On our first full day in Rio, we first visited one of the iconic sights of Rio de Janeiro, the statue of Cristo Redentor atop Corcovado peak in the Tijuca Forest National Park . We liked the idea of hiking up the mountain, but Lance, our host, warned that tourists had consistently been robbed at gunpoint while trying this hike, even when walking in large groups. We recommended that we register for the tram to the top, but the registration process was impossible to negotiate – he said the system was consistently down. He recommended that we simply show up at the tram entrance to see whether there has been any cancellations – if not, we would easily find a van to the top. He also noted that, given our ages, we should be able to take advantage of a special line for seniors and perhaps even a special price.
We took a cab to the upward-bound tram station; seeing no indication that any seats were available,. we found an agent who steered us to a small bus which, in turn, took us to the ticket counter where we bought a round-trip van ticket up the mountain. The van took us to the National Park entrance where we would buy tickets for a bus to the top. There was one very long line to buy tickets, and another to board the bus,
We were told that the senior discount was only for Brazilians, but the preferential lines for both ticketing and the van ride saved us easily 90 minutes to two hours.
After a fairly short ride to the top, we arrived at the huge Art Deco statue
which we admired along with some sweeping views of Rio de Janeiro below us
There was a crush of people trying to get to the outermost point of the area surrounding Christ Redeemer, with the closest possible view of Sugarloaf – San and Nafisa plunged into it but we decided that the extra few feet closer was not worth the hassle of trying to get there. In light of my pickpocketing experience in Salvador maybe I should also have been focused on that disadvantage of being in such a tight crowd....
Several young Argentines worked their way into the crush and then started bouncing up and down, singing and celebrating their team’s highly anticipated game against the Netherlands upcoming a couple of days later
On the van ride to the top, we had noticed occasional pedestrians on the road; we decided we could stand to stretch our legs by walking down (not quite as much exercise as walking to the top would have been. We enjoyed the views back toward the top, and down over the city through foliage.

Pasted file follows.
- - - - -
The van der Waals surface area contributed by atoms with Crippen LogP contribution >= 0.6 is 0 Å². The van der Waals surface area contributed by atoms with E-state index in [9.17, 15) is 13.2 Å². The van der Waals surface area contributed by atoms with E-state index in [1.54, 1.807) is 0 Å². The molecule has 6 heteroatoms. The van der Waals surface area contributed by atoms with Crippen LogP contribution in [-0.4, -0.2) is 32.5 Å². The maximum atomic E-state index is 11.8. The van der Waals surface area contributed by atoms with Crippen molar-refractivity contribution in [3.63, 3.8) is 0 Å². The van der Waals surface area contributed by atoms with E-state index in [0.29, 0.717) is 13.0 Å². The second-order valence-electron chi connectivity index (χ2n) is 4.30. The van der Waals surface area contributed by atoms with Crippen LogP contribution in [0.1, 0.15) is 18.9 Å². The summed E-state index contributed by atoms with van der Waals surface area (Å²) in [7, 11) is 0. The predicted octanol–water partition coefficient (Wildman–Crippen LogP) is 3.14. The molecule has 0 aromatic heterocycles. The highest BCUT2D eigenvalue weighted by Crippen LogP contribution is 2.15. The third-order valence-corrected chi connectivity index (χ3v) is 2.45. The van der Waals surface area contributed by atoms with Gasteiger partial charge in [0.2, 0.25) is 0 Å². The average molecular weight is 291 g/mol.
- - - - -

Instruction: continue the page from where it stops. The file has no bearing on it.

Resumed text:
We saw a few clumps of people just after starting our descent, then no pedestrians at all as we wandered down. But there was a bus going by upward or downward every minute or so, and we never felt it was deserted enough that we could have had a robbery problem. Too bad we didn’t walk up!
We took a cab back to Casa Cool Beans, checked in on Joe who didn’t feel a whole lot better than he had in the morning; after a lunch at Nega Tereza, we decided to try visiting the one of the unusual sights of Santa Teresa: the Escadaria Selarón – a staircase heavily decorated with ceramic tiles, created as a tribute to his adopted city by a Chilean artist.
Both the walls
and the steps themselves were decorated
Toward the top, each of the steps seemed to be decorated fairly uniformly, as above, but as we continued down we saw many different designs on the steps, with tiled bearing various messages
Near the bottom the walls were jammed with larger messages in tile: this one was about living in favelas (after three weeks in Brazil, I was able make it out in Portuguese but there was an English-language version just to the right, aimed at tourists I suppose)
including this artist’s explanation of the project. The Portuguese here was harder to follow, so I suppose I should have been grateful for the English-version tile mural nearby.
There was a big crowd at the very bottom
and this mural was on the wall across from the bottom of the steps
The whole thing seemed fantastic, although we heard from the guide of our favela tour a couple of days later that the scene is not so spectacular as it once was because work is slowly being destroyed by neighbors unhappy because it brings such crowds of tourists to their area
On the walk back to our hotel through Santa Teresa, we passed a public school where students were getting released at about 5 PM. On a nearby wall we found this stand-alone tile containing what seems to be the Brazilian Constitution's version of the First Amendment
We had dinner that evening at a Portuguese restaurant in the Lapa area called Nova Capela. The menu was continental more than Brazilian; two memorable entrees were a steak with Madeira sauce and a lamb dish with broccoli and rice. We had chosen this restaurant because it was across the street from the evening’s main destination, the samba club Carioca da Gema
When we arrived before 9, it was standing room only on the main floor, where a solo guitarist was performing, but there was plenty of standing room and we were able to lean on the bar. The samba band began setting up, and the joint became more and more packed. Finally, one of the tables near us emptied out, and we were ale to grab seats. As the music began, a large man with a very deep voice stepped forward as the lead singer. I would not describe the music as melodic, but there was a huge beat; a woman about my age, seated at a nearby table, was standing up and swaying while she softly sang along, so I am assuming that the band was playing samba standards.
Nancy and I had tried to take an online samba lesson before heading out to dinner, but with the music playing it was hard to follow the steps. Still, the crowd was dancing hard, and it was fun to join in for a while.
When we left the club at about 11:45, there was a huge entry line stretching down the street. We heard from another tourist the next day that the line was still there at 1:30 AM, when she passed by.